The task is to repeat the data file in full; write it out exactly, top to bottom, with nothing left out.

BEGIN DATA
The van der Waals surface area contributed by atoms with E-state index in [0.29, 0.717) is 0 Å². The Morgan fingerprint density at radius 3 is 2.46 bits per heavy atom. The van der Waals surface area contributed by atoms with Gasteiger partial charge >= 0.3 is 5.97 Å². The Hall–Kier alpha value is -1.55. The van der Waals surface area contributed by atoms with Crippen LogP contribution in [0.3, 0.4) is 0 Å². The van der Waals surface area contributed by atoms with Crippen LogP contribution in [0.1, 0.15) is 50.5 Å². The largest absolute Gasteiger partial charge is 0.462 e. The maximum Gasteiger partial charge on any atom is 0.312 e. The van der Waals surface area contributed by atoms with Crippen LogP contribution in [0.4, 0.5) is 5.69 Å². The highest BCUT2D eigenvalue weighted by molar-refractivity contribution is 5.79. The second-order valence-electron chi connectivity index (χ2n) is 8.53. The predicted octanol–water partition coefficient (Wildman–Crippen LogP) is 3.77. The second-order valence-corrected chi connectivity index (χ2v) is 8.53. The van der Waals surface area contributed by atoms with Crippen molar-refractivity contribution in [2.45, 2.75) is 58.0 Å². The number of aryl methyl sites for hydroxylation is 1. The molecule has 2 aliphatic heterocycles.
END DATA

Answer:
The van der Waals surface area contributed by atoms with E-state index in [0.29, 0.717) is 0 Å². The Morgan fingerprint density at radius 3 is 2.46 bits per heavy atom. The van der Waals surface area contributed by atoms with Gasteiger partial charge >= 0.3 is 5.97 Å². The Hall–Kier alpha value is -1.55. The van der Waals surface area contributed by atoms with Crippen LogP contribution in [0.3, 0.4) is 0 Å². The van der Waals surface area contributed by atoms with Crippen LogP contribution in [0.1, 0.15) is 50.5 Å². The largest absolute Gasteiger partial charge is 0.462 e. The maximum Gasteiger partial charge on any atom is 0.312 e. The van der Waals surface area contributed by atoms with Crippen LogP contribution in [0.4, 0.5) is 5.69 Å². The highest BCUT2D eigenvalue weighted by molar-refractivity contribution is 5.79. The second-order valence-electron chi connectivity index (χ2n) is 8.53. The predicted octanol–water partition coefficient (Wildman–Crippen LogP) is 3.77. The second-order valence-corrected chi connectivity index (χ2v) is 8.53. The van der Waals surface area contributed by atoms with Crippen molar-refractivity contribution in [2.45, 2.75) is 58.0 Å². The number of aryl methyl sites for hydroxylation is 1. The molecule has 2 aliphatic heterocycles.